With the government making sweeping cuts to frontline services there is a growing school of thought that it is the business community that needs to take the lead in helping fund charities and social enterprises that fight economic disadvantage.
A new type of funding has grown up in the charitable sector called Venture Philanthropy. It takes the principals and practices of Venture Capitalism and applies it to the charity sector, providing funding, management support and consultancy
Impetus Trust are one such organisation. The charities they support have grown their average annual income by 31% year on year, eight times the sector average. This has enabled them to expand the services they provide and so increase the number of people they help each year. Their portfolio of charities is now helping over 250,000 people a year
To ensure these schemes succeed, Impetus Trust will on Monday urge the government to adopt the principals of the Obama administration’s Social Innovation Fund. This would see it channel money from its Big Society Bank through intermediaries, like Impetus Trust, who would match the money with private funding this sentence is fine. It wants the government to select a range of intermediary organisations that can collectively offer a full range of funding, including grants, equity and quasi-equity, loans and bonds.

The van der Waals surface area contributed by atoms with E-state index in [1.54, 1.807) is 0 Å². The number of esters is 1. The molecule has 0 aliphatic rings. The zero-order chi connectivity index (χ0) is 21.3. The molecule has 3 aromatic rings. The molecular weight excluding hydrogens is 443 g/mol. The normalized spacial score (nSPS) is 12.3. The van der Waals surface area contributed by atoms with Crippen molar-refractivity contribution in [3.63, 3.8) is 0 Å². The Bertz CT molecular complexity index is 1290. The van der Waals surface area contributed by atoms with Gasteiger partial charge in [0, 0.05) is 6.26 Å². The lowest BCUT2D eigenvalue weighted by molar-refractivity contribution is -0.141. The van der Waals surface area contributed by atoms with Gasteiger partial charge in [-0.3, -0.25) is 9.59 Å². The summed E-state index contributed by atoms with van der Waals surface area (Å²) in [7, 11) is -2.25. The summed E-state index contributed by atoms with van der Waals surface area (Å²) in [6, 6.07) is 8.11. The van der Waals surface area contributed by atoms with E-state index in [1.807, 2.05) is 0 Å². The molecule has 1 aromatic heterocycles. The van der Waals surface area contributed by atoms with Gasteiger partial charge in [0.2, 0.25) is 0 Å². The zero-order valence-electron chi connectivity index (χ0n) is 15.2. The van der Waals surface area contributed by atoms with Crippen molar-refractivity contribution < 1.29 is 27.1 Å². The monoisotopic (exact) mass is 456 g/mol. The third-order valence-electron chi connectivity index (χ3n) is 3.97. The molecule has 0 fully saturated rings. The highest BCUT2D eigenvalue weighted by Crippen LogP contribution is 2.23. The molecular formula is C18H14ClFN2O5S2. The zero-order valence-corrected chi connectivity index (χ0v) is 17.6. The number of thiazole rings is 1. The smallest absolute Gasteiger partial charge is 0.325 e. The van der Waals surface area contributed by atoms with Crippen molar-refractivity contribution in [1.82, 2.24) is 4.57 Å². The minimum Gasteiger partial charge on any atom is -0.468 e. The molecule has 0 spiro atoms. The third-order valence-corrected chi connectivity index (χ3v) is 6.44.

But does business have all the answers? And what can we in the UK learn from a similar scheme already in operation in the US?
Joining our presenter in the studio will be the Chief Executive of Impetus Trust Daniela Barone Soares, and two CEOs of charities that are in the Trust portfolio; Matt Stevenson Dodd of Street League and Rachel Carr from IntoUniversity
So join our guests live online at www.studiotalk.tv on Monday November 29th at 15:00 GMT
For more information visit www.impetus.org.uk